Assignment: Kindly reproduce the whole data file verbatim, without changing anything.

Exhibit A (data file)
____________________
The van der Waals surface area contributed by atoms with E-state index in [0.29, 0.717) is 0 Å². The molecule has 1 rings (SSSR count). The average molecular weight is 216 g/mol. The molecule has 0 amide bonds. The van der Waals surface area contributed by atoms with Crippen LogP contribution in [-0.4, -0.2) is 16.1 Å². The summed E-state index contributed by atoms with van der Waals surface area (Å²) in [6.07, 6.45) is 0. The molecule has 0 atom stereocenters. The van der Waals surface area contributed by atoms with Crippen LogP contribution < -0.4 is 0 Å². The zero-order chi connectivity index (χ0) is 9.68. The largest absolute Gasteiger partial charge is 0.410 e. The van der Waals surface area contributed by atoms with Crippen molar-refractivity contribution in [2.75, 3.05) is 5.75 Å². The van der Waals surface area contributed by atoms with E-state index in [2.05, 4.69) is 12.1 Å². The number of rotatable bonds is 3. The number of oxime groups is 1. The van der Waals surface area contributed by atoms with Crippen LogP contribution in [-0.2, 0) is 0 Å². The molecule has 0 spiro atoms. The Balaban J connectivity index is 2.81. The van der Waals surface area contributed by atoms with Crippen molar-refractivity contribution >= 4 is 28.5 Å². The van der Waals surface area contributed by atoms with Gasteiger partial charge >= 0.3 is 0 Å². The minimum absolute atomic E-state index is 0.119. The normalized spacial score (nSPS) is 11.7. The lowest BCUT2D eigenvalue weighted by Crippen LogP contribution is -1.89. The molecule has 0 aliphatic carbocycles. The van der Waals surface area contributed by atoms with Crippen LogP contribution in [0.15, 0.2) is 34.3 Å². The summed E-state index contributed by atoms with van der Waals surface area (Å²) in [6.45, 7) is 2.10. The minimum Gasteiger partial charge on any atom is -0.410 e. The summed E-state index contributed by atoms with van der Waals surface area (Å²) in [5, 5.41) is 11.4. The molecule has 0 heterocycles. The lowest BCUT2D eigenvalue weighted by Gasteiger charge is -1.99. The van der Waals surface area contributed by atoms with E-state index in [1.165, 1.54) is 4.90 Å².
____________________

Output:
The van der Waals surface area contributed by atoms with E-state index in [0.29, 0.717) is 0 Å². The molecule has 1 rings (SSSR count). The average molecular weight is 216 g/mol. The molecule has 0 amide bonds. The van der Waals surface area contributed by atoms with Crippen LogP contribution in [-0.4, -0.2) is 16.1 Å². The summed E-state index contributed by atoms with van der Waals surface area (Å²) in [6.07, 6.45) is 0. The molecule has 0 atom stereocenters. The van der Waals surface area contributed by atoms with Crippen LogP contribution < -0.4 is 0 Å². The zero-order chi connectivity index (χ0) is 9.68. The largest absolute Gasteiger partial charge is 0.410 e. The van der Waals surface area contributed by atoms with Crippen molar-refractivity contribution in [2.75, 3.05) is 5.75 Å². The van der Waals surface area contributed by atoms with E-state index in [2.05, 4.69) is 12.1 Å². The number of rotatable bonds is 3. The number of oxime groups is 1. The van der Waals surface area contributed by atoms with Crippen LogP contribution in [-0.2, 0) is 0 Å². The molecule has 0 spiro atoms. The Balaban J connectivity index is 2.81. The van der Waals surface area contributed by atoms with Crippen molar-refractivity contribution >= 4 is 28.5 Å². The van der Waals surface area contributed by atoms with Gasteiger partial charge >= 0.3 is 0 Å². The minimum absolute atomic E-state index is 0.119. The normalized spacial score (nSPS) is 11.7. The lowest BCUT2D eigenvalue weighted by Crippen LogP contribution is -1.89. The molecule has 0 aliphatic carbocycles. The van der Waals surface area contributed by atoms with Crippen LogP contribution in [0.15, 0.2) is 34.3 Å². The summed E-state index contributed by atoms with van der Waals surface area (Å²) in [6.45, 7) is 2.10. The minimum Gasteiger partial charge on any atom is -0.410 e. The summed E-state index contributed by atoms with van der Waals surface area (Å²) in [5, 5.41) is 11.4. The molecule has 0 heterocycles. The lowest BCUT2D eigenvalue weighted by Gasteiger charge is -1.99. The van der Waals surface area contributed by atoms with E-state index in [1.165, 1.54) is 4.90 Å².